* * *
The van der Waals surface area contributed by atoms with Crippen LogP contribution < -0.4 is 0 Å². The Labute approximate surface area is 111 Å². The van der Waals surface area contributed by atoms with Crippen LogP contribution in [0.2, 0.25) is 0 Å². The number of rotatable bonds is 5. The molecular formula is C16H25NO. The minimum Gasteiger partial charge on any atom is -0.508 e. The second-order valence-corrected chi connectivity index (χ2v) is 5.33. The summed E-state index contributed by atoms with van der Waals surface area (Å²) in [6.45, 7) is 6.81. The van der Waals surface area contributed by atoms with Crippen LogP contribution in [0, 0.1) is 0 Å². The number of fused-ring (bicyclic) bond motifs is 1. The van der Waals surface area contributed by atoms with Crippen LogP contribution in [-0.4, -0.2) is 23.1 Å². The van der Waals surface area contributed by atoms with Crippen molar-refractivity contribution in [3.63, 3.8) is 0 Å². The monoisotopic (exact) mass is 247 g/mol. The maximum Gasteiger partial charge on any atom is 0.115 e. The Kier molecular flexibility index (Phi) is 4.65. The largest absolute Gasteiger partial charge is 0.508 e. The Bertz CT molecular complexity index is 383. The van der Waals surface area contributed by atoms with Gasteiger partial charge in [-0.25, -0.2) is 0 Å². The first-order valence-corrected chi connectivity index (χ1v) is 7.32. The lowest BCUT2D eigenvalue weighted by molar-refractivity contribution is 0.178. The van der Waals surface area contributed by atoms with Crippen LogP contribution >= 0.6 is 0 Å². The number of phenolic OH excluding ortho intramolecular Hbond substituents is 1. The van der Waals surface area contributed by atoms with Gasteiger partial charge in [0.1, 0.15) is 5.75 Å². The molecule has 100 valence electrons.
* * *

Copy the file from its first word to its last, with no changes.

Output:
The van der Waals surface area contributed by atoms with Crippen LogP contribution < -0.4 is 0 Å². The Labute approximate surface area is 111 Å². The van der Waals surface area contributed by atoms with Crippen LogP contribution in [0.2, 0.25) is 0 Å². The number of rotatable bonds is 5. The molecular formula is C16H25NO. The minimum Gasteiger partial charge on any atom is -0.508 e. The second-order valence-corrected chi connectivity index (χ2v) is 5.33. The summed E-state index contributed by atoms with van der Waals surface area (Å²) in [6.45, 7) is 6.81. The van der Waals surface area contributed by atoms with Crippen LogP contribution in [0, 0.1) is 0 Å². The number of fused-ring (bicyclic) bond motifs is 1. The van der Waals surface area contributed by atoms with Crippen LogP contribution in [-0.4, -0.2) is 23.1 Å². The van der Waals surface area contributed by atoms with Crippen molar-refractivity contribution in [3.63, 3.8) is 0 Å². The monoisotopic (exact) mass is 247 g/mol. The maximum Gasteiger partial charge on any atom is 0.115 e. The Kier molecular flexibility index (Phi) is 4.65. The largest absolute Gasteiger partial charge is 0.508 e. The Bertz CT molecular complexity index is 383. The van der Waals surface area contributed by atoms with Gasteiger partial charge in [-0.25, -0.2) is 0 Å². The first-order valence-corrected chi connectivity index (χ1v) is 7.32. The lowest BCUT2D eigenvalue weighted by molar-refractivity contribution is 0.178. The van der Waals surface area contributed by atoms with Crippen LogP contribution >= 0.6 is 0 Å². The number of phenolic OH excluding ortho intramolecular Hbond substituents is 1. The van der Waals surface area contributed by atoms with Gasteiger partial charge in [0.1, 0.15) is 5.75 Å². The molecule has 100 valence electrons.